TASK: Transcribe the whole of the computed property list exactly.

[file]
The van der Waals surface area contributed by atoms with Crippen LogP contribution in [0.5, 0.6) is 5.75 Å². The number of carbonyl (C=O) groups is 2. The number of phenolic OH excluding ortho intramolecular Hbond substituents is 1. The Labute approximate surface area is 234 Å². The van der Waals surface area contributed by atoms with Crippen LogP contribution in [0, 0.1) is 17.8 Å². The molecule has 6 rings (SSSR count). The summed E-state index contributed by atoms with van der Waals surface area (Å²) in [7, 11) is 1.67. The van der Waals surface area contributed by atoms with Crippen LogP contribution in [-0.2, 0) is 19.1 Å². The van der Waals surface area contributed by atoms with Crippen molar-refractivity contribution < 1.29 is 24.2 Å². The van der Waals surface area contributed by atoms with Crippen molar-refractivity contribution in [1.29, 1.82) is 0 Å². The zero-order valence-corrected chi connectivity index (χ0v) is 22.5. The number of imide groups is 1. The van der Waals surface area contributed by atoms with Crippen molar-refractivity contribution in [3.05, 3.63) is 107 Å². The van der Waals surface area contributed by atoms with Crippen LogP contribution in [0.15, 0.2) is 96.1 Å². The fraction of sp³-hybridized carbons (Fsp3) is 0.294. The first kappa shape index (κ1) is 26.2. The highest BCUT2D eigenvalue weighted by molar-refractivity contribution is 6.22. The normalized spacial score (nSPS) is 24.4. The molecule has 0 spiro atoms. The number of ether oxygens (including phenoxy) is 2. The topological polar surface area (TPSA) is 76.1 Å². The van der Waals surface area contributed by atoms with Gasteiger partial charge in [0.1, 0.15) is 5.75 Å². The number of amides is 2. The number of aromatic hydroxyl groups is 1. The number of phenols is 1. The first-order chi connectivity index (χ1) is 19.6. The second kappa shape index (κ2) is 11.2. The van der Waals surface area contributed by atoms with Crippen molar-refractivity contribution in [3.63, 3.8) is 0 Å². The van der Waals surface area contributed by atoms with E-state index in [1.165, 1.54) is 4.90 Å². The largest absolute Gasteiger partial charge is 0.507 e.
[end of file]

The van der Waals surface area contributed by atoms with Crippen LogP contribution in [0.5, 0.6) is 5.75 Å². The number of carbonyl (C=O) groups is 2. The number of phenolic OH excluding ortho intramolecular Hbond substituents is 1. The Labute approximate surface area is 234 Å². The van der Waals surface area contributed by atoms with Crippen LogP contribution in [0, 0.1) is 17.8 Å². The molecule has 6 rings (SSSR count). The summed E-state index contributed by atoms with van der Waals surface area (Å²) in [7, 11) is 1.67. The van der Waals surface area contributed by atoms with Crippen LogP contribution in [-0.2, 0) is 19.1 Å². The van der Waals surface area contributed by atoms with Crippen molar-refractivity contribution < 1.29 is 24.2 Å². The van der Waals surface area contributed by atoms with Crippen molar-refractivity contribution in [1.29, 1.82) is 0 Å². The zero-order valence-corrected chi connectivity index (χ0v) is 22.5. The number of imide groups is 1. The van der Waals surface area contributed by atoms with Crippen molar-refractivity contribution in [3.05, 3.63) is 107 Å². The van der Waals surface area contributed by atoms with Crippen LogP contribution in [0.15, 0.2) is 96.1 Å². The fraction of sp³-hybridized carbons (Fsp3) is 0.294. The first kappa shape index (κ1) is 26.2. The highest BCUT2D eigenvalue weighted by molar-refractivity contribution is 6.22. The normalized spacial score (nSPS) is 24.4. The molecule has 0 spiro atoms. The number of ether oxygens (including phenoxy) is 2. The topological polar surface area (TPSA) is 76.1 Å². The van der Waals surface area contributed by atoms with Gasteiger partial charge in [0.1, 0.15) is 5.75 Å². The number of amides is 2. The number of aromatic hydroxyl groups is 1. The number of phenols is 1. The first-order chi connectivity index (χ1) is 19.6. The second kappa shape index (κ2) is 11.2. The van der Waals surface area contributed by atoms with Crippen molar-refractivity contribution in [3.63, 3.8) is 0 Å². The van der Waals surface area contributed by atoms with E-state index in [1.165, 1.54) is 4.90 Å². The largest absolute Gasteiger partial charge is 0.507 e.